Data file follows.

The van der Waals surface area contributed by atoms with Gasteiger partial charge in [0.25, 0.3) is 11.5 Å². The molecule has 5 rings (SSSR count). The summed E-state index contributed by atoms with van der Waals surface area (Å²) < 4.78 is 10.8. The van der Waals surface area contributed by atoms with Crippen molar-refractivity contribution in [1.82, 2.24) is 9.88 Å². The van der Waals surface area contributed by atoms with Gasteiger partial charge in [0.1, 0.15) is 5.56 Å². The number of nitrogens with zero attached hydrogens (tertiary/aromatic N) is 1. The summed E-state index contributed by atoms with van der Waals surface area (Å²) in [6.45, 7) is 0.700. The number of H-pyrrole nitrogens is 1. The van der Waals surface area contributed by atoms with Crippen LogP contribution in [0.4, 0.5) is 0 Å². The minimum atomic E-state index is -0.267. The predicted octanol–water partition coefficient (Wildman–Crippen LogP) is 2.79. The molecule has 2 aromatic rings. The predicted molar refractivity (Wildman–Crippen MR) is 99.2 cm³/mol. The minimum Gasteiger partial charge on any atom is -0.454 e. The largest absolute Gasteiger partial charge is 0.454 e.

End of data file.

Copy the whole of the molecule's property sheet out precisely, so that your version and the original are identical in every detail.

The van der Waals surface area contributed by atoms with Gasteiger partial charge in [0.25, 0.3) is 11.5 Å². The molecule has 5 rings (SSSR count). The summed E-state index contributed by atoms with van der Waals surface area (Å²) < 4.78 is 10.8. The van der Waals surface area contributed by atoms with Crippen molar-refractivity contribution in [1.82, 2.24) is 9.88 Å². The van der Waals surface area contributed by atoms with Gasteiger partial charge in [0.1, 0.15) is 5.56 Å². The number of nitrogens with zero attached hydrogens (tertiary/aromatic N) is 1. The summed E-state index contributed by atoms with van der Waals surface area (Å²) in [6.45, 7) is 0.700. The number of H-pyrrole nitrogens is 1. The van der Waals surface area contributed by atoms with Crippen LogP contribution in [0.4, 0.5) is 0 Å². The minimum atomic E-state index is -0.267. The predicted octanol–water partition coefficient (Wildman–Crippen LogP) is 2.79. The molecule has 2 aromatic rings. The predicted molar refractivity (Wildman–Crippen MR) is 99.2 cm³/mol. The minimum Gasteiger partial charge on any atom is -0.454 e. The largest absolute Gasteiger partial charge is 0.454 e.